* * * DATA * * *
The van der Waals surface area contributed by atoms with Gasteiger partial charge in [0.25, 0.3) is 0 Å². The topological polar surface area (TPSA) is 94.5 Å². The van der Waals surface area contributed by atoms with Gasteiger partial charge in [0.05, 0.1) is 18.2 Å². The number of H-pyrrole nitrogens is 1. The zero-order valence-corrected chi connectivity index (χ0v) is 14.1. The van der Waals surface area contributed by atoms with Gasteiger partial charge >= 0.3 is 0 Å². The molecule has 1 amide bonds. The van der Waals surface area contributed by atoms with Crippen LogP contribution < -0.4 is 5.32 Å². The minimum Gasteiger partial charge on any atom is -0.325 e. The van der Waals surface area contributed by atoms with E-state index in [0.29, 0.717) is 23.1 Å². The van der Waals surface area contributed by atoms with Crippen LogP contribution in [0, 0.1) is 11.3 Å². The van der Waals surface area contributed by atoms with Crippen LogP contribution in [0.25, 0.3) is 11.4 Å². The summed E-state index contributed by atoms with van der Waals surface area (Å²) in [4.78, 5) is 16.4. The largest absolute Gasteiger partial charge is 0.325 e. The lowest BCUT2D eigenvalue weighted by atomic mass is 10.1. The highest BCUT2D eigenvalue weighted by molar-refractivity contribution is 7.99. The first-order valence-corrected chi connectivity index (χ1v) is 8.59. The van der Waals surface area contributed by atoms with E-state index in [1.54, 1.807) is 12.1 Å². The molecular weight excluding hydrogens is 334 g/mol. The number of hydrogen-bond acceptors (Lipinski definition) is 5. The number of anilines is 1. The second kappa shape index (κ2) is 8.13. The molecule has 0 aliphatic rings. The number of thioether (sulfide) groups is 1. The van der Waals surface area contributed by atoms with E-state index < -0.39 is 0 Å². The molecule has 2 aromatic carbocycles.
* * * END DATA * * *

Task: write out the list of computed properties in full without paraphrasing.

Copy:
The van der Waals surface area contributed by atoms with Gasteiger partial charge in [0.25, 0.3) is 0 Å². The topological polar surface area (TPSA) is 94.5 Å². The van der Waals surface area contributed by atoms with Gasteiger partial charge in [0.05, 0.1) is 18.2 Å². The number of H-pyrrole nitrogens is 1. The zero-order valence-corrected chi connectivity index (χ0v) is 14.1. The van der Waals surface area contributed by atoms with Gasteiger partial charge >= 0.3 is 0 Å². The molecule has 1 amide bonds. The van der Waals surface area contributed by atoms with Crippen LogP contribution < -0.4 is 5.32 Å². The minimum Gasteiger partial charge on any atom is -0.325 e. The van der Waals surface area contributed by atoms with E-state index in [0.29, 0.717) is 23.1 Å². The van der Waals surface area contributed by atoms with Crippen LogP contribution in [0, 0.1) is 11.3 Å². The van der Waals surface area contributed by atoms with Crippen LogP contribution in [0.25, 0.3) is 11.4 Å². The summed E-state index contributed by atoms with van der Waals surface area (Å²) in [4.78, 5) is 16.4. The largest absolute Gasteiger partial charge is 0.325 e. The lowest BCUT2D eigenvalue weighted by atomic mass is 10.1. The highest BCUT2D eigenvalue weighted by molar-refractivity contribution is 7.99. The first-order valence-corrected chi connectivity index (χ1v) is 8.59. The van der Waals surface area contributed by atoms with E-state index in [1.54, 1.807) is 12.1 Å². The molecular weight excluding hydrogens is 334 g/mol. The number of hydrogen-bond acceptors (Lipinski definition) is 5. The number of anilines is 1. The second kappa shape index (κ2) is 8.13. The molecule has 0 aliphatic rings. The number of thioether (sulfide) groups is 1. The van der Waals surface area contributed by atoms with E-state index < -0.39 is 0 Å². The molecule has 2 aromatic carbocycles.